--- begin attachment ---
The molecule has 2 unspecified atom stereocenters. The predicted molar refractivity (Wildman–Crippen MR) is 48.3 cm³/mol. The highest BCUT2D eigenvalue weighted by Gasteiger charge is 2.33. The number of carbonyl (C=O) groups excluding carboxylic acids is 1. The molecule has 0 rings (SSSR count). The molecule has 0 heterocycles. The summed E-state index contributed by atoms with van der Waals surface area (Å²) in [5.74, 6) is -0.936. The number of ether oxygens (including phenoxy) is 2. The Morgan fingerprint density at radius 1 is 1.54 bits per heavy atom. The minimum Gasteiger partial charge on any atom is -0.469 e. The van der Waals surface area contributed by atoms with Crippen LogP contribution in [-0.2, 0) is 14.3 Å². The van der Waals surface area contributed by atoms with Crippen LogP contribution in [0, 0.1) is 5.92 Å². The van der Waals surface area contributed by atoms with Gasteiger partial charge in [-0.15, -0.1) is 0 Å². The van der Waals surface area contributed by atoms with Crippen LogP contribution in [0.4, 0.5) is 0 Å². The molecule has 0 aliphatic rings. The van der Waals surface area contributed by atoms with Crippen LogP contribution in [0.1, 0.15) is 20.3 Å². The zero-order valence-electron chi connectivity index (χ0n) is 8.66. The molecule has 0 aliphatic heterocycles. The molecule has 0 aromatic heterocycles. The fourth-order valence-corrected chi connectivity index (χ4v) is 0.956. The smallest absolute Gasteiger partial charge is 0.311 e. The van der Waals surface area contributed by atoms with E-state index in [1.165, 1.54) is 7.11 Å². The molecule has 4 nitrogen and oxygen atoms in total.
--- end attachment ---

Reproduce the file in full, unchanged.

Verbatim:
The molecule has 2 unspecified atom stereocenters. The predicted molar refractivity (Wildman–Crippen MR) is 48.3 cm³/mol. The highest BCUT2D eigenvalue weighted by Gasteiger charge is 2.33. The number of carbonyl (C=O) groups excluding carboxylic acids is 1. The molecule has 0 rings (SSSR count). The molecule has 0 heterocycles. The summed E-state index contributed by atoms with van der Waals surface area (Å²) in [5.74, 6) is -0.936. The number of ether oxygens (including phenoxy) is 2. The Morgan fingerprint density at radius 1 is 1.54 bits per heavy atom. The minimum Gasteiger partial charge on any atom is -0.469 e. The van der Waals surface area contributed by atoms with Crippen LogP contribution in [-0.2, 0) is 14.3 Å². The van der Waals surface area contributed by atoms with Crippen LogP contribution in [0, 0.1) is 5.92 Å². The van der Waals surface area contributed by atoms with Gasteiger partial charge in [-0.15, -0.1) is 0 Å². The van der Waals surface area contributed by atoms with Crippen LogP contribution in [0.4, 0.5) is 0 Å². The molecule has 0 aliphatic rings. The van der Waals surface area contributed by atoms with Crippen LogP contribution in [0.1, 0.15) is 20.3 Å². The zero-order valence-electron chi connectivity index (χ0n) is 8.66. The molecule has 0 aliphatic heterocycles. The molecule has 0 aromatic heterocycles. The fourth-order valence-corrected chi connectivity index (χ4v) is 0.956. The smallest absolute Gasteiger partial charge is 0.311 e. The van der Waals surface area contributed by atoms with E-state index in [1.165, 1.54) is 7.11 Å². The molecule has 4 nitrogen and oxygen atoms in total.